You visited your doctor or the hospital because you have a kidney stone. You doctor will ask you to take some self-care steps that depend on the type of stone you have.
Your doctor may:
Ask you to drink extra water and other liquids
Ask you to eat more of some foods and to cut back on other foods
Give you medicines to help prevent stones
Your doctor may ask you to try to catch your kidney stone. You can do this by collecting all of your urine and straining it. Your doctor or nurse will tell you how to do this.
What a Kidney Stone Is
A kidney stone is a solid piece of material that forms in a kidney. A stone may get stuck in one of your two ureters (the tubes that carry urine from your kidneys to your bladder), the bladder, or the urethra (the tube that carries urine from your bladder to outside your body).
Kidney stones may be the size of sand or gravel, as large as a pearl, or even larger. A stone can block the flow of your urine and cause great pain. A stone may also break loose and travel through your urinary tract all the way out of your body without causing too much pain.
There are four major types of kidney stones.
Calcium is the most common type of stone. Calcium can combine with other substances, such as oxalate (the most common substance), to form the stone.
A uric acid stone may form when your urine contains too much acid.
A struvite stone may form after an infection in your urinary system.
Cystine stones are rare. The disease that causes cystine stones runs in families.
Drinking a lot of fluid is important for treating and preventing all types of kidney stones. Staying hydrated (having enough fluid in your body) will keep your urine diluted, and that makes it less likely stones will form.
Water is best.
You can also drink ginger ale, lemon-lime sodas, and fruit juices.
Drink enough liquids throughout the day to make at least 2 quarts of urine every 24 hours.
Drink enough to have light-colored urine. Dark yellow urine is a sign you are not drinking enough.
If you drink bottled water, read the label. Make sure it does not contain calcium or other ingredients that may be harmful. Ask your doctor if you are not sure.
Limit your coffee, tea, and cola to 1 or 2 cups a day. Caffeine may cause you to lose fluid too quickly, and that can make you dehydrated.
Diet and Calcium Stones
Follow these guidelines if you have calcium kidney stones:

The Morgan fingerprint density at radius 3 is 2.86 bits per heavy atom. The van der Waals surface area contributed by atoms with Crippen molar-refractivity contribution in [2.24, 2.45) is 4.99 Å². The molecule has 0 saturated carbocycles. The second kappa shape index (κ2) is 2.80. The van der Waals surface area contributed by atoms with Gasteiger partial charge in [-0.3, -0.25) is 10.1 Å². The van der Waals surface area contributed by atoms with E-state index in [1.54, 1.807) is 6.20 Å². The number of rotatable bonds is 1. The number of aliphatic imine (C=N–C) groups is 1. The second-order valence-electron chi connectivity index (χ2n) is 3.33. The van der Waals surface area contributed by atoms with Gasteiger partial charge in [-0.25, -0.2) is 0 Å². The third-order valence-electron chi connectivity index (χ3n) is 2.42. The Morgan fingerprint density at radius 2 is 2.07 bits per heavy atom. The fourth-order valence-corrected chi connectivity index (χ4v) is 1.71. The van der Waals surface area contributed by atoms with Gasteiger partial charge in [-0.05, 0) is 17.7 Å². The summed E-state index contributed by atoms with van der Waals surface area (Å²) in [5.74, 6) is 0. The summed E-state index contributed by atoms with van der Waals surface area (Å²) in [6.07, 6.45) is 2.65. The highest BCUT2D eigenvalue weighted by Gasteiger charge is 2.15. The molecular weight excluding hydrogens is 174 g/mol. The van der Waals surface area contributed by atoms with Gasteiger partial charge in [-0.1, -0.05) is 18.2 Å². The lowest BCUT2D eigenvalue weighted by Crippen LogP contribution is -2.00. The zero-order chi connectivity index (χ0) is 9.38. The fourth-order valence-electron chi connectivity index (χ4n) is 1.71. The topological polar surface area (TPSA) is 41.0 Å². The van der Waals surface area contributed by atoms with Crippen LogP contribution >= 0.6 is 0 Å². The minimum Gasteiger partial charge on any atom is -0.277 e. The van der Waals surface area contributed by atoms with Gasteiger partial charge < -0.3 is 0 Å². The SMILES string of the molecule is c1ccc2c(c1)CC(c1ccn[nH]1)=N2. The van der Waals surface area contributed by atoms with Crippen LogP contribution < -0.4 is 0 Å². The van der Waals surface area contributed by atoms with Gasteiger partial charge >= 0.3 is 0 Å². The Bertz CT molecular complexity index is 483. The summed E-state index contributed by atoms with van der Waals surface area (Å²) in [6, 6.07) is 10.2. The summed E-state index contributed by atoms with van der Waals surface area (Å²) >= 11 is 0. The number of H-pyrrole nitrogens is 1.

Eat less salt. Chinese and Mexican food, tomato juice, regular canned foods, and processed foods are usually high in salt. Look for low-salt or unsalted products.
Have only 2 or 3 servings a day of foods with a lot of calcium. Some of these are milk, cheese, yogurt, oysters, and tofu.
Lemons, lemonade, and oranges are helpful to eat
Limit how much protein you eat. Choose lean meats.
A low-fat diet is best.
Do not take extra calcium or vitamin D. They might cause more stones to form.
Watch out for antacids that have extra calcium in them. Ask your doctor what antacids are okay for you.
Your body still needs the normal amount of calcium you get from your daily diet.
Ask your doctor about taking vitamin C or fish oil. They may be harmful to you.
If your doctor says you have calcium oxalate stones, you may also need to limit foods that are high in oxalate. These foods include:
Fruits: rhubarb, currants, canned fruit salad, strawberries, and Concord grapes
Avoid these foods if you have uric acid stones: alcohol, anchovies, sardines, oils, herring, organ meat (liver, kidney, and sweetbreads), legumes (dried beans and peas), gravies, mushrooms, spinach, asparagus, cauliflower, consommé, and baking or brewer’s yeast.
Other suggestions for your diet include:
Do not eat more than 3 ounces of meat at each meal.
Avoid fatty foods such as salad dressings, ice cream, fried foods, and dressings.
Eat enough carbohydrates.
If you are losing weight, lose it slowly. Quick weight loss may cause uric acid stones form.
When to Call the Doctor
Call your doctor or nurse if you have:
Very bad pain in your back or side that will not go away
Blood in your urine
Fever and chills
Urine that smells bad or looks cloudy
A burning feeling when you urinate
Ban KM, Easter JS. Selected urologic problems. Marx JA, ed. Rosen’s Emergency Medicine: Concepts and Clinical Practice. 7th ed. Philadelphia, Pa: Mosby Elsevier; 2009:chap 97.
FerrandinoMN, Pietrow PK, Preminger GM. Evaluation and medical management of urinary lithiasis. In: Wein AJ, ed. Campbell-Walsh Urology. 10th ed. Philadelphia, Pa: Saunders Elsevier; 2011:chap 46.
Linda J. Vorvick, MD, Medical Director and Director of Didactic Curriculum, MEDEX Northwest Division of Physician Assistant Studies, Department of Family Medicine, UW Medicine, School of Medicine, University of Washington; and Louis S. Liou, MD, PhD, Chief of Urology, Cambridge Health Alliance, Visiting Assistant Professor of Surgery, Harvard Medical School. Also reviewed by David Zieve, MD, MHA, Medical Director, A.D.A.M. Health Solutions, Ebix, Inc.